You have been called to participate in the ForestKeeper’s Witch Hazel Hunt!
Vernal, or Ozark, witch hazel is among the earliest blooming native plants of Missouri. Its blooms, small flowers often hidden by persistent old foliage, provide sustenance and shelter to over wintering pollinators. While typically vernal witch hazel starts blooming midwinter, warm temperatures started an early bloom! By joining this initiative, each observer becomes a vital part of a larger effort to create a record of Vernal Witch Hazel growth across different regions of Missouri.
Participants are asked to locate a specimen and track the progression of its bloom pattern. Multiple observations are encouraged.
What does the species look like? Vernal witch hazel is a deciduous shrub or small tree, reaching 3 to 40 feet tall with multiple branching stems. It has fragrant flowers, ranging from a pale to deep yellow or reddish and orange colors. In the wild, witch hazel Occurs in gravel and rocky dry streambeds, at the bases of rocky slopes, and along streams, and rarely on wooded hillsides in rocky draws. It’s a characteristic shrub in Ozark highland streams but as it becomes increasingly used for landscaping and erosion prevention, as well as medicinal purposes in gardening, its growing in popularity in public and private plantings. Vernal witch-hazel is widely cultivated statewide, in part for its amazing trait of blooming as early as January, sometimes when snow is on the ground.
In midwinter, the plant flowers on bare stems with in solitary blooms or clusters along the wood. It’s uniquely shaped, with orange to dark red center and four yellowish ribbon or strap like petalss playing out to a little more than ½ inch in length.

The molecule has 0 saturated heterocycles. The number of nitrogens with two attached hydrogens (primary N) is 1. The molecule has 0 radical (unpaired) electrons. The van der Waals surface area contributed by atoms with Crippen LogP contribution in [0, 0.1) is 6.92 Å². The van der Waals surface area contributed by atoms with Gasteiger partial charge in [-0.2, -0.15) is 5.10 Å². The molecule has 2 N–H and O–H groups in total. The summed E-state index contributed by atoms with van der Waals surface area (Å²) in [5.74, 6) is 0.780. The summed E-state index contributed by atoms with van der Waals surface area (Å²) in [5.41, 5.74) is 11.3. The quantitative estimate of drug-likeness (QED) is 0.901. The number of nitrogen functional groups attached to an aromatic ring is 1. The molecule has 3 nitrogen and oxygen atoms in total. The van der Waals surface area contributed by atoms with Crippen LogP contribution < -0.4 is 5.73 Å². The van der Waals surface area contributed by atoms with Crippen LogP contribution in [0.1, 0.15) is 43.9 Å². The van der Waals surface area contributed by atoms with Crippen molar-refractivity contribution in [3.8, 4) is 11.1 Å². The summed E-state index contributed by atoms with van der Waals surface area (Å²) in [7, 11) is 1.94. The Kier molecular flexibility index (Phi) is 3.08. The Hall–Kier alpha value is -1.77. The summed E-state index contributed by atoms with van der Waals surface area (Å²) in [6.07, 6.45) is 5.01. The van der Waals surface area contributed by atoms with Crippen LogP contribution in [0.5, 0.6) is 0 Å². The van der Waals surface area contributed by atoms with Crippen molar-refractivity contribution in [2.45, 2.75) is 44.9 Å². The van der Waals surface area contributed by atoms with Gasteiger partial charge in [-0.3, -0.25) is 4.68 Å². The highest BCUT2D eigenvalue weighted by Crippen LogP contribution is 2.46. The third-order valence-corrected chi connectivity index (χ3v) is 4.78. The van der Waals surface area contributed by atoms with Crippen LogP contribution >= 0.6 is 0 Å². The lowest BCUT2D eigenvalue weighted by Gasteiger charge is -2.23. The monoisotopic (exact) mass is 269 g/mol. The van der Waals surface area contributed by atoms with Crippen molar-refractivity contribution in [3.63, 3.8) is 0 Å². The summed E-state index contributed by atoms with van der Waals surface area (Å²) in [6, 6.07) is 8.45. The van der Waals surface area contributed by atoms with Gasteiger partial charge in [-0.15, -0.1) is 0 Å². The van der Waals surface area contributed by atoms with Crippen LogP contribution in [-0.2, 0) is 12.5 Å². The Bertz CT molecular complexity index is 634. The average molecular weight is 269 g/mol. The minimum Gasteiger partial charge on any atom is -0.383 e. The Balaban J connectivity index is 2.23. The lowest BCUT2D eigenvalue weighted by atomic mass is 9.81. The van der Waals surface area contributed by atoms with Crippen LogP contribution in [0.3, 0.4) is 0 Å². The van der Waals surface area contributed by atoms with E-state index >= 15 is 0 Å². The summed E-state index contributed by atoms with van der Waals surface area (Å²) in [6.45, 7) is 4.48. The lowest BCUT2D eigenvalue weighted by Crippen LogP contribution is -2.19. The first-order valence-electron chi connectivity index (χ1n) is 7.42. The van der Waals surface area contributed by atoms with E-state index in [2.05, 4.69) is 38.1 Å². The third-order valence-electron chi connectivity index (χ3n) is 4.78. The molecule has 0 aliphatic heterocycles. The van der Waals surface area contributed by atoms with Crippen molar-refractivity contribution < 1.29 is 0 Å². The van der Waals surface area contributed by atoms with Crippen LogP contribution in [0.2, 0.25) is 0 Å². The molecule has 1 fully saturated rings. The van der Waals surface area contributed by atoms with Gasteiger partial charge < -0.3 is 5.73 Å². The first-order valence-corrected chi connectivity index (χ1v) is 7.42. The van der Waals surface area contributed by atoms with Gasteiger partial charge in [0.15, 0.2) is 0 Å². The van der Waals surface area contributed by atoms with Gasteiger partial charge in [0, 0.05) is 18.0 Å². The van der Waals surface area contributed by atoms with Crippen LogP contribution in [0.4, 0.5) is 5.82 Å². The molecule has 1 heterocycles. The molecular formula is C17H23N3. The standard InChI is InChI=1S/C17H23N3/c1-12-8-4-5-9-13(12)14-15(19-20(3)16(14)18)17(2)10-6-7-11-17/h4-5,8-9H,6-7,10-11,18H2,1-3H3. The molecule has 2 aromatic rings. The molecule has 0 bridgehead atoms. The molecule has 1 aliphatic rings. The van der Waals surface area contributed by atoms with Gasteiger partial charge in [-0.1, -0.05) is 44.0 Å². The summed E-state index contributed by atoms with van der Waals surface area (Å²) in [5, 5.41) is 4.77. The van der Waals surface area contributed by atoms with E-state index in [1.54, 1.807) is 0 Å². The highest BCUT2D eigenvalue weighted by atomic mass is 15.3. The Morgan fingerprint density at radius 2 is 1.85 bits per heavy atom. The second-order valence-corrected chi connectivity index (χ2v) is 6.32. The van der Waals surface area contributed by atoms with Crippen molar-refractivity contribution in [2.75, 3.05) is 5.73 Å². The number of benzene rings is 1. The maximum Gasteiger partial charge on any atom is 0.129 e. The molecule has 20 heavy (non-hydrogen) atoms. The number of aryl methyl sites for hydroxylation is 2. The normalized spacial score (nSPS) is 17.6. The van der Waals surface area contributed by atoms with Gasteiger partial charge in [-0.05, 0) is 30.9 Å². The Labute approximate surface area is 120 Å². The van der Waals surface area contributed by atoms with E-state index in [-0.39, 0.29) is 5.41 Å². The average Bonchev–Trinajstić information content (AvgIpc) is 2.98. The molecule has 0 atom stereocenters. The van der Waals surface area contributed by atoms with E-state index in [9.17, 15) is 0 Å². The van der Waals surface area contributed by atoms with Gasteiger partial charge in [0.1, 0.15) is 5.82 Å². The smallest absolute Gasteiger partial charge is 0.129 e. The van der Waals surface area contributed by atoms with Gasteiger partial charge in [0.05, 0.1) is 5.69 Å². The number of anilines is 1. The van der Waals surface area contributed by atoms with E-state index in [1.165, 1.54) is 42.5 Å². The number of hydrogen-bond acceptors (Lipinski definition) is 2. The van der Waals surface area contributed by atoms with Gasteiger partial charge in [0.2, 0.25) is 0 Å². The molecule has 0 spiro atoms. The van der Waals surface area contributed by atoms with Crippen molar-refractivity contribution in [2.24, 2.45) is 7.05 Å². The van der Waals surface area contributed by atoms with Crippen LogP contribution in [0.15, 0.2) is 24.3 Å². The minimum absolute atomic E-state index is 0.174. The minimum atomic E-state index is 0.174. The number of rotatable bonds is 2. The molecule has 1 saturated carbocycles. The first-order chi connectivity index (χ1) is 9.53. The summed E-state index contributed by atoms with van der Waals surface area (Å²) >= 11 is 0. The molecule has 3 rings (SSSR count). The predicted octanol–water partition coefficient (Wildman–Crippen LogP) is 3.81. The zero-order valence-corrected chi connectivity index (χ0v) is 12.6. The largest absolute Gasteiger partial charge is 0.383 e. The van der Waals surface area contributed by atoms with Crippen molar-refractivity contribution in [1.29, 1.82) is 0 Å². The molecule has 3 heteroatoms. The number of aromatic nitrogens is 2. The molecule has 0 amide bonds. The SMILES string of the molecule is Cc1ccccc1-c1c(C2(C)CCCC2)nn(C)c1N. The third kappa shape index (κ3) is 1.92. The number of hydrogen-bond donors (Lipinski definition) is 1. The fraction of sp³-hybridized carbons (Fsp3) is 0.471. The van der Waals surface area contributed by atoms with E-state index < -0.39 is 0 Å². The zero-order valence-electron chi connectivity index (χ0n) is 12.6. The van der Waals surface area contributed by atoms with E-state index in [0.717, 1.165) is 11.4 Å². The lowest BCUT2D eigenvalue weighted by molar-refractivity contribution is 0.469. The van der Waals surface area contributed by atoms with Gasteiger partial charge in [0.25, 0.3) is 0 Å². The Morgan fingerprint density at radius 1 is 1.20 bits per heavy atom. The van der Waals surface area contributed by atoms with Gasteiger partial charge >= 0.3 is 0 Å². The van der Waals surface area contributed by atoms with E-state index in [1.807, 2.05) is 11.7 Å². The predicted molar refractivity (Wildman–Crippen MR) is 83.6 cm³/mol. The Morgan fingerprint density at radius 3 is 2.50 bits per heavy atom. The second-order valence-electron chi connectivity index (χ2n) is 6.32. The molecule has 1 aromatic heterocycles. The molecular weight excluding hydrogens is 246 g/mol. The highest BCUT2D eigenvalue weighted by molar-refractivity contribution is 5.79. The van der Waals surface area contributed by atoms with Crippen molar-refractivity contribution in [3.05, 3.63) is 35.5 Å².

It is especially fragrant on warm, sunny afternoons when the fragrant oils of its flowers volatilize and float through the air. It only takes a day or two of sunshine and relative warmth to make Ozark witch-hazel burst into bloom, and apparently that’s all it takes to awaken gnats, midges, flower flies, and a variety of other flies from winter dormancy, too. They are attracted by the flowers’ sweet scent. When temperatures drop towards freezing, the flowers curl back their petals to protect them from damage- check out the unfurling of a popular hybrid species in the neighboring video!
Shrubs and small trees of the genus Hamamelis, are spread across North America. All of them have the bizarre habit of flowering in cold weather, much farther into the depths of winter than even the magnolias, forsythia or serviceberries. In Missouri this genus has two representatives, H. virginiana, common or American witch hazel, and the less common H. vernalis, Ozark or vernal witch hazel, native only to the Ozark plateau of Missouri, Arkansas and Oklahoma.
The Witch Hazel has a rich history, associated with captivating folklore and practical applications. Early European settlers observed Native Americans employing Witch Hazel branches to locate underground water sources, likely contributing to the plant’s common name. It is hypothesized that early white settlers referred to Witch Hazel as “Wicke Hazel” because the dowsing end of the forked branch would bend when detecting underground water. This practice gained widespread use among American settlers and was later expanded to Europe, becoming a well-established feature of well-digging that persisted into the 20th century.